“All the good guards definitely helps your level of play,” Telfair said. “Every game I come out no matter who we are playing and I know I have to come in and compete. I know there’s a target on my back so guys get up for the game was well. When I play against, guys like Quinton Hooker, Jeremy Senglin, Walter Wright, I know those are high-major guards as well. They just play in the Big Sky. They can play at any level just like I can.”
Through the non-conference, statistical trends continue to point toward a guard-dominated league with Big Sky play set to open 10 days from now. Randy Onwuasor, a powerful 6-foot-3 shooting guard who transferred to Southern Utah from Texas Tech before last season, is second in the league in scoring at 22.4 points per game. Eastern Washington’s Bogdan Bliznyuk is playing “point forward” for the Eagles and has thrived in multiple areas, ranking third in the league at 21.7 points per game to go with 6.2 rebounds and 4.5 assists per game.
Northern Colorado sophomore Jordan Davis has taken his game to the next level it appears after a strong freshman campaign. Under first-year head coach Jeff Linder, Davis is averaging 20.7 points and a Big Sky-best 5.6 assists per outing.
“He’s sort of a Russell Westbrook version of the Big Sky,” said Linder, who takes over for B.J. Hill, who was fired in the off-season. “He can get downhill on anyone.”
Senglin, Sanders (17.3 ppg), Hooker, Rorie, Portland State senior Calaen Robinson (15.0 ppg) and Strings (14.7 ppg) make up the rest of the top 10. Wright has struggled to learn to play with Rorie but has come on as of late. He is averaging 10.7 points per game for the Griz.
When Idaho first came into the league in 2014, the Vandals were guard-oriented with sharp shooters like Connor Hill and Mike Scott leading the charge. The style struggled to acclimate to the WAC but fit right in to the Big Sky as the Vandals took eventual BSC Tournament champion Eastern Washington down to the wire in the first round thanks to Hill’s hot hand.
Last year, the Vandals rode the versatile play of Sanders and point guard Perrion Callandret to a 20-win season and a berth in the semifinals of the Big Sky Tournament.
“We came from a league that is heavy with post players and a lot of big bodies,” Verlin said. “It has been an adjustment for us. But we have some real quality guards in our program. As you see in the preseason all-conference team, it’s dominated by guards but the teams that have won it have had a dominant big guy from Bolomboy to Jois to (former Montana big man Martin) Breunig. If you can get one of those guys and get one of those guys to produce, it gives you an inside track on the conference title.”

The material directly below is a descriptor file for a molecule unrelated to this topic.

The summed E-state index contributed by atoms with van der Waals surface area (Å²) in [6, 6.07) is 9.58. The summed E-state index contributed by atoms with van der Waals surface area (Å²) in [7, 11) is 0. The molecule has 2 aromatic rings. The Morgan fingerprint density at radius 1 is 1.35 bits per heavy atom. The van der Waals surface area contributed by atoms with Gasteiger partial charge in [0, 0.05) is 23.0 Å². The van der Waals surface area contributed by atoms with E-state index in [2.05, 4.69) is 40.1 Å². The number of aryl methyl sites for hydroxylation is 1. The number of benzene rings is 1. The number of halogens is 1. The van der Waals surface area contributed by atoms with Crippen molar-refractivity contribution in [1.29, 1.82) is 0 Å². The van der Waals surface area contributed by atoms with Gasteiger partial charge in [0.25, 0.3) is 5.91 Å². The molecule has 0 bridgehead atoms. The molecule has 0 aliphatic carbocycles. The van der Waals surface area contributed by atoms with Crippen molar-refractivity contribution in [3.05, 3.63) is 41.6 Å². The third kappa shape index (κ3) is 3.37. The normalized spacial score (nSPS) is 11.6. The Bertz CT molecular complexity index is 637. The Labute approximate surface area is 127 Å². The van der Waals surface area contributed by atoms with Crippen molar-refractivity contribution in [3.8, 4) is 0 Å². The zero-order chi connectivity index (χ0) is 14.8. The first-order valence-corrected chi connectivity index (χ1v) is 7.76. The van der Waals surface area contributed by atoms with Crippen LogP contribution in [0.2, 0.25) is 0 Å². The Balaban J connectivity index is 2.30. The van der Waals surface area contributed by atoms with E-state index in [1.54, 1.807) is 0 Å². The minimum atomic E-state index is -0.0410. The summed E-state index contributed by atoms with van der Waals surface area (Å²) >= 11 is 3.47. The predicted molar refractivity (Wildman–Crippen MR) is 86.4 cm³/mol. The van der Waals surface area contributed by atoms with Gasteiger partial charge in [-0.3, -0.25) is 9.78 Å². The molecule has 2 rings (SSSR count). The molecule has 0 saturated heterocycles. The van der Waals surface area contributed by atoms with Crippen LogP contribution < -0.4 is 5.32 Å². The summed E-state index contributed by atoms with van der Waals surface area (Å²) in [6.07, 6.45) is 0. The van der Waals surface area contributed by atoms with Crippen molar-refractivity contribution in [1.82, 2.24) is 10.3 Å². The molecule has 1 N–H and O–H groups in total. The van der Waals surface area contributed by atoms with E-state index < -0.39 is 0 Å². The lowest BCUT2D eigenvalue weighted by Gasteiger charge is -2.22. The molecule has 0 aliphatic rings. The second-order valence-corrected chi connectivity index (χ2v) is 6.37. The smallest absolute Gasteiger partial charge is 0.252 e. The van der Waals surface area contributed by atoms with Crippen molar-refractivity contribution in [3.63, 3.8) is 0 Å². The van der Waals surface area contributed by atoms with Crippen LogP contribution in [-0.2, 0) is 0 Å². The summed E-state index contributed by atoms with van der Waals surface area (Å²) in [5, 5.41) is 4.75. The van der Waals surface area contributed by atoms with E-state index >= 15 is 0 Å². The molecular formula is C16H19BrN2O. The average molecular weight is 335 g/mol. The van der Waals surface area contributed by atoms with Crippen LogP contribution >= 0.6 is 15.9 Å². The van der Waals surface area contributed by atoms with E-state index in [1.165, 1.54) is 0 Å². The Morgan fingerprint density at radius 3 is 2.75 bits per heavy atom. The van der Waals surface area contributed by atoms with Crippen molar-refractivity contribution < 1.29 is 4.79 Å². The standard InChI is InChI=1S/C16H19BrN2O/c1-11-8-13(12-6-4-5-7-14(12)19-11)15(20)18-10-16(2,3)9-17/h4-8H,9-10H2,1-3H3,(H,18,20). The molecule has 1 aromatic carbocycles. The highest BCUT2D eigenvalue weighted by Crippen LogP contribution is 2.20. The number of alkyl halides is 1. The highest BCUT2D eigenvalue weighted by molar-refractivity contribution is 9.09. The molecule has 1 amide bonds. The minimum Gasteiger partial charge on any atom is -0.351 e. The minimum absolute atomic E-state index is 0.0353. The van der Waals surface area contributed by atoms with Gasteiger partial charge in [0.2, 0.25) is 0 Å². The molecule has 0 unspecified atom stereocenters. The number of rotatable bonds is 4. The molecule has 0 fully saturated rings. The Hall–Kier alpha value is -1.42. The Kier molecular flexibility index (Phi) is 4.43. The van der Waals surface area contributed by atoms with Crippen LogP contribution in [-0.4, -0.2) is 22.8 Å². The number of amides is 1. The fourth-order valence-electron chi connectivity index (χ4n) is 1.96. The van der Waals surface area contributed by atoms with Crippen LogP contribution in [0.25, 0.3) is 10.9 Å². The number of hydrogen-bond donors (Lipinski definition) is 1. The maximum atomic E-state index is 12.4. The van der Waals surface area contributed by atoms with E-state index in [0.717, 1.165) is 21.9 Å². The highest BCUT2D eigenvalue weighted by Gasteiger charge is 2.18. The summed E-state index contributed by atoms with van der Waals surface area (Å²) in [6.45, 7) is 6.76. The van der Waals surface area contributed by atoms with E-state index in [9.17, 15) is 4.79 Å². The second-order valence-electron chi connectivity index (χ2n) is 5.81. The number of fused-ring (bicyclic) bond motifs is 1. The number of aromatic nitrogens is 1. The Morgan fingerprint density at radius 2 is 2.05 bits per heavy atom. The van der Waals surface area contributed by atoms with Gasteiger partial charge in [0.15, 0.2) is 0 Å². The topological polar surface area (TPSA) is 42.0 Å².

Eastern Washington lost a few of the Big Sky’s best guards over the last two seasons. Two years ago, EWU earned its first-ever NCAA Tournament berth behind the sweet shooting of Tyler Harvey. The southpaw left a year early for the NBA and was drafted in the second round. McBroom came to EWU as a graduate transfer from Saint Louis and he led the Big Sky in overall scoring at 21.2 points per game.
Now the script has flipped. McBroom is gone as is Jois, meaning Eastern will adjust its style. But the Eagles still have Bliznyuk, one of the league’s most completely players along with sharp-shooting wing Felix Van Hofe. The Eagles also return diverse senior Julian Harrell, who like Bliznyuk can also play the point. And Eastern adds jumping jack Jake Wiley, a long and athletic forward who started at Montana’s basketball program before trying his hand at football for a season, eventually spending two years as a first-team NAIA All-American at Lewis & Clark State and joins EWU for his final season.
“I talked to my guys when the all-league was released and had to explain why we were doing some things defensively because the top six guys are all guards,” EWU head coach Jim Hayford said. “We are going to have to do some things to get the ball out of their hands. When I saw the list, I kind of liked it because the strength of my team is the opposite of all those other teams.
“It’s hard to get good big guys in the Big Sky or any mid-major for that matter. If you are a good big guy coming out of high school, you are going to get recruited high major. The pool of players is a lot bigger at the skill positions. We have a lot of good coaches in this league that are good recruiters and good evaluators of talent. Those six guards are all high-major guards playing in a mid-major league because the pool of talent across the country is that much bigger.”
Photos by Brooks Nuanez. All Right Reserved.